#Artistresidency Nicolas Daubanes at Bòlit
During his stay at Bòlit, Centre d’Art Contemporani. Girona, Nicolas Daubanes (1983, Perpignan) gave form to three proposals, which are based on his previous lines of research linked to prisons and penitentiary centres. This artist’s work deals with the question of living in a restrictive situation and how to react or offer solutions to it. A great deal of his time was spent developing his work in the search for aesthetic, conceptual and intellectual issues in prison environments by means of different activities such as interventions, ateliers, residencies or workshops, for example.
In Girona, he researched three previous elements of his work to develop them more in-depth in the city. The first of these ideas is the issue of food, a notion that he had already explored in France. However, he quickly realised that the prison systems in France and Spain differed greatly. For instance, in France, prisoners are allowed to cook in the centre’s facilities, while in Spain, they are not allowed to handle food.
In parallel, he further developed a previous study that began in Montluc, a French prison in Lyon. This centre had been a military fort used in World War II. Daubanes reproduced its floor tiles in multiples silkscreens. At some point, the artist realised that the floor of Montluc Prison was the same as the one installed in “S-21”, a secret interrogation, torture and execution centre created by the Khmer Rouge regime in Cambodia, where at least 12.000 people were tortured and killed during the 1970’s. Both prisons had been paved by the same French company and both were places intended for torture, one in the 1940’s and the other 30 years later. Daubanes installed a video that enters into dialogue with this issue during his open studio.
The artist also continued a series of drawings that reproduces, by zooming in, parts of the imaginary prisons of Piranesi. Above all, these are fragments in which we distinguish characters, barely visible spectators arranged at different heights who seem to be witnessing the torture of the prisoners. These ‘spectators’ in Piranesi indicate directions, limit the composition of the drawings. Daubanes also adds characters and interprets this architecture of confinement almost autobiographically, he himself being a viewer of the prisons. They are not strictly copies of Piranesi’s prints, but a reference the artist takes to apply to his own work.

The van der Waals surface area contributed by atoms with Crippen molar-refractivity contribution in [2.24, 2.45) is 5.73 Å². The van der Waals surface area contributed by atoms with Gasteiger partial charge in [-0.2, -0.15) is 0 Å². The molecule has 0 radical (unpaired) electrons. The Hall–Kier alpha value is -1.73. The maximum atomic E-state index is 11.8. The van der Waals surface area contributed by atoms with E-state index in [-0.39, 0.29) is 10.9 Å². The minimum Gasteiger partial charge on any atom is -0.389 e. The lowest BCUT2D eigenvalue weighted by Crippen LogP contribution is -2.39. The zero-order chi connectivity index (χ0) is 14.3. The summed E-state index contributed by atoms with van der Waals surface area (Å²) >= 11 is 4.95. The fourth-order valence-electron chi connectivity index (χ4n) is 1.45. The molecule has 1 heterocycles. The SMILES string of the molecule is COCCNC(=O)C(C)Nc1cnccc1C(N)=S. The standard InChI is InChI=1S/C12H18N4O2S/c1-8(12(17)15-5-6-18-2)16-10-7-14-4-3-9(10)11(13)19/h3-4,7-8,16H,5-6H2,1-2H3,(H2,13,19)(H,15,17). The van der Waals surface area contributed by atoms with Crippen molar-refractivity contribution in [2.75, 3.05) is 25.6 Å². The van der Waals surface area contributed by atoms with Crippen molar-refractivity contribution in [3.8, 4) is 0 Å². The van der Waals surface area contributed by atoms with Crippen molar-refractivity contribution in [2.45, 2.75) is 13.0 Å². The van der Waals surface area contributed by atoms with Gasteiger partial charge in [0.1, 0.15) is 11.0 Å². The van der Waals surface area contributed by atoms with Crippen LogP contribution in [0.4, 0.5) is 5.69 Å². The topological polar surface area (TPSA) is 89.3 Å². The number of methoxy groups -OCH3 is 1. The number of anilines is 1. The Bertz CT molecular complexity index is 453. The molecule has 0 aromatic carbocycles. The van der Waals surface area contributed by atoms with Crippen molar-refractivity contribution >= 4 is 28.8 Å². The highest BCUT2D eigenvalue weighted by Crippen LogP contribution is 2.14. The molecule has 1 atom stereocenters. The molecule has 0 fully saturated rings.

Finally, recovering the idea of food and alimentation, Daubanes took a documentary entitled “Imaginary feasts” as reference in order to propose an activity that would articulate his open studio event. It is a documentary directed by Anne Georget in 2015 about the recipes written by prisoners in concentration camps. In the Nazi camps, the Gulag and Japanese war camps, deportees wrote hundreds of recipes that were copied in small notebooks by starving human beings of all origins. They become objects of survival and a testimony of resistance.
Previously, during his residency period within The Spur, Nicolas Daubanes decided to reproduce one of these imaginary recipes in a prison in Marseille. In the case of his residence in Girona, he proposed to a group of residents of the day centre of the city to visit the exhibitions at Bòlit and participate in a culinary workshop in the same space. It was not only an invitation to carry out an activity addressed to a group of people living in a restrictive situation, but through his gesture the artist moves his proposal into the field of reintegration. In other words, by obtaining an official authorization to carry out this activity, Daubanes talks about the relationship between reintegration and art, as well as its importance and possibilities. During his open studio, the artist and the residents of the day centre reproduced one of the recipes of “Festins imaginaires” and shared ideas and concepts about Nicolas Daubanes’ work.